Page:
Is your website ready for mobile-friendly bookings?

Mobile bookings are a challenge for the hotel industry. Even as traffic on mobile continues rising, and now outstrips desktop comfortably, conversion rates on mobile aren’t quite keeping up.

Now there’s a growing trend in the industry to flip this on its head and begin by focusing primarily on mobile design considerations. This article will show why mobile-first, or progressive enhancement, is now the best way to design for hotels.

1. Content Hierarchy

Mobile-first design means focusing on displaying content in the most rational way. The smaller screen size can only handle one module of content on top of the other, and has to do this without looking messy. It forces designers to choose the most relevant and important pieces to be put in the most visible positions. 

Additional layers of content can then be added for visitors who browse using larger screens further down the process. This method offers a standardised user experienceacross all platforms and decreases download time which is one of the most important factors for mobile user experience.

2. Enlarge touch targets

The size and shape of a button on mobile can make or break whether it’s actually used or not.  Buttons need to look like buttons so think about their size, shape and padding.  If a user can’t identify a clickable element they won’t click on it. Make sure to give hyperlinks plenty of space too.

3. Keep Your Site Light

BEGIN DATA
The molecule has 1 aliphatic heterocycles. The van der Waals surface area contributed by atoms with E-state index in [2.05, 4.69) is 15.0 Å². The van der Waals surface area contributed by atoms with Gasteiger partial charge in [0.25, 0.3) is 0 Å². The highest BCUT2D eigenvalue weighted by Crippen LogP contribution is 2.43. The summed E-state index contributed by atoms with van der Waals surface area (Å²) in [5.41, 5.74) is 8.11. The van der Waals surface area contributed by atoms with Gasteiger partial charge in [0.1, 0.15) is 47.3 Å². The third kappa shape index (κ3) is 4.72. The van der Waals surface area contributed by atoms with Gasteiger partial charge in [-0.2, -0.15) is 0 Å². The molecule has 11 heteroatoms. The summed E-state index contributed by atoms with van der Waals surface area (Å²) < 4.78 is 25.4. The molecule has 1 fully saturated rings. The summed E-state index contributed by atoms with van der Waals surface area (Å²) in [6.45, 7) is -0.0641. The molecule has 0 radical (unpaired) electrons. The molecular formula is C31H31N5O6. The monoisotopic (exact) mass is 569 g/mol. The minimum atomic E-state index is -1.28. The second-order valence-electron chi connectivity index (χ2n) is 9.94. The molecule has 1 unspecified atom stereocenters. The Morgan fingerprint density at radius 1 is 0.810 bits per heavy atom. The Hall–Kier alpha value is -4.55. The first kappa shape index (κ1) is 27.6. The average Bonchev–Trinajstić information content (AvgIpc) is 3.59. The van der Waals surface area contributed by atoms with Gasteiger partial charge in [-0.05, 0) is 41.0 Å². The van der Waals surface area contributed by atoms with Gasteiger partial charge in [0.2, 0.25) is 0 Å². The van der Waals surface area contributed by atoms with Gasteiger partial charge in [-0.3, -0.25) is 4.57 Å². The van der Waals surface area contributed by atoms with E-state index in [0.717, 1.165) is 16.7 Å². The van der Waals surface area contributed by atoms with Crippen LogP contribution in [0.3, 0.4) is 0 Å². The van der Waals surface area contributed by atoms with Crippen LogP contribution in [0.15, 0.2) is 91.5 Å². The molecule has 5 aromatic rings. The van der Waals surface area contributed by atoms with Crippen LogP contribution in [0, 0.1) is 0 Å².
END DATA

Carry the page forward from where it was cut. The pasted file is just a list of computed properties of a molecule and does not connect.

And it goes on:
Site weight affects the load time of a website and is crucial for converting leads into bookings on mobile. Just as with content, the designer is forced to cut down on clutter such as fancy hover menus, sliders, and flash-based animations. Other things to consider with site weight is using fewer and lighter images, which will ensure the mobile site loads faster and keeps the user in the funnel for as long as possible.

Exactly how long does your site have to load before you lose your audience? Figures by KissMetrics indicate that 40% of users abandon a website that takes more than 3 seconds to load, so taking note of these tips to make your site load faster is essential for increasing conversions.

Conclusion

The aim of mobile-first web design is not to reverse the problem by creating a poor desktop experience instead of a poor mobile experience. Both mobile and desktop solutions should operate well for the user, therefore sales, engagement and goal conversions will follow.

As mobile continues to rise, and the mobile-first approach becomes king, future designers will become experts in this type of UX design and the process will become smoother, quicker and cheaper – that’s if another approach has not taken over before then.

Read more: SEO Tips: How to optimise your hotel images